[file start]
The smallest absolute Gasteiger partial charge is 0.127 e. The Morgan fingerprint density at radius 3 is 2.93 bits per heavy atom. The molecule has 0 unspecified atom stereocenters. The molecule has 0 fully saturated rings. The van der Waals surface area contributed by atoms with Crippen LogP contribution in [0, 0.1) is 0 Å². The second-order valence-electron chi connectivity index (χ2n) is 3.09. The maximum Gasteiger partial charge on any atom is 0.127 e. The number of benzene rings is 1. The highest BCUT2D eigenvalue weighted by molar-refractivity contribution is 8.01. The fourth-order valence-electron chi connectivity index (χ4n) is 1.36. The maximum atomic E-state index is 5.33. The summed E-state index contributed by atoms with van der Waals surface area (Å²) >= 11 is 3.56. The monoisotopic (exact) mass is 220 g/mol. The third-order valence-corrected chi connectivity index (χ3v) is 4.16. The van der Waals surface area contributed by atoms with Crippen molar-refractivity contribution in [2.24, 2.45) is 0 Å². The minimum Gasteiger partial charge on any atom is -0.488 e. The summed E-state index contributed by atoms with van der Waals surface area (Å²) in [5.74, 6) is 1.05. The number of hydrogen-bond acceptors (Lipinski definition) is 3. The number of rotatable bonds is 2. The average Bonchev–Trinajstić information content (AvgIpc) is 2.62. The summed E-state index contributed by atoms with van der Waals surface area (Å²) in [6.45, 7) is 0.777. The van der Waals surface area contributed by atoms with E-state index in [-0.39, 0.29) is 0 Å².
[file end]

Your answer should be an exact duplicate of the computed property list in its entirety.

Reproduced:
The smallest absolute Gasteiger partial charge is 0.127 e. The Morgan fingerprint density at radius 3 is 2.93 bits per heavy atom. The molecule has 0 unspecified atom stereocenters. The molecule has 0 fully saturated rings. The van der Waals surface area contributed by atoms with Crippen LogP contribution in [0, 0.1) is 0 Å². The second-order valence-electron chi connectivity index (χ2n) is 3.09. The maximum Gasteiger partial charge on any atom is 0.127 e. The number of benzene rings is 1. The highest BCUT2D eigenvalue weighted by molar-refractivity contribution is 8.01. The fourth-order valence-electron chi connectivity index (χ4n) is 1.36. The maximum atomic E-state index is 5.33. The summed E-state index contributed by atoms with van der Waals surface area (Å²) >= 11 is 3.56. The monoisotopic (exact) mass is 220 g/mol. The third-order valence-corrected chi connectivity index (χ3v) is 4.16. The van der Waals surface area contributed by atoms with Crippen molar-refractivity contribution in [2.24, 2.45) is 0 Å². The minimum Gasteiger partial charge on any atom is -0.488 e. The summed E-state index contributed by atoms with van der Waals surface area (Å²) in [5.74, 6) is 1.05. The number of hydrogen-bond acceptors (Lipinski definition) is 3. The number of rotatable bonds is 2. The average Bonchev–Trinajstić information content (AvgIpc) is 2.62. The summed E-state index contributed by atoms with van der Waals surface area (Å²) in [6.45, 7) is 0.777. The van der Waals surface area contributed by atoms with E-state index in [-0.39, 0.29) is 0 Å².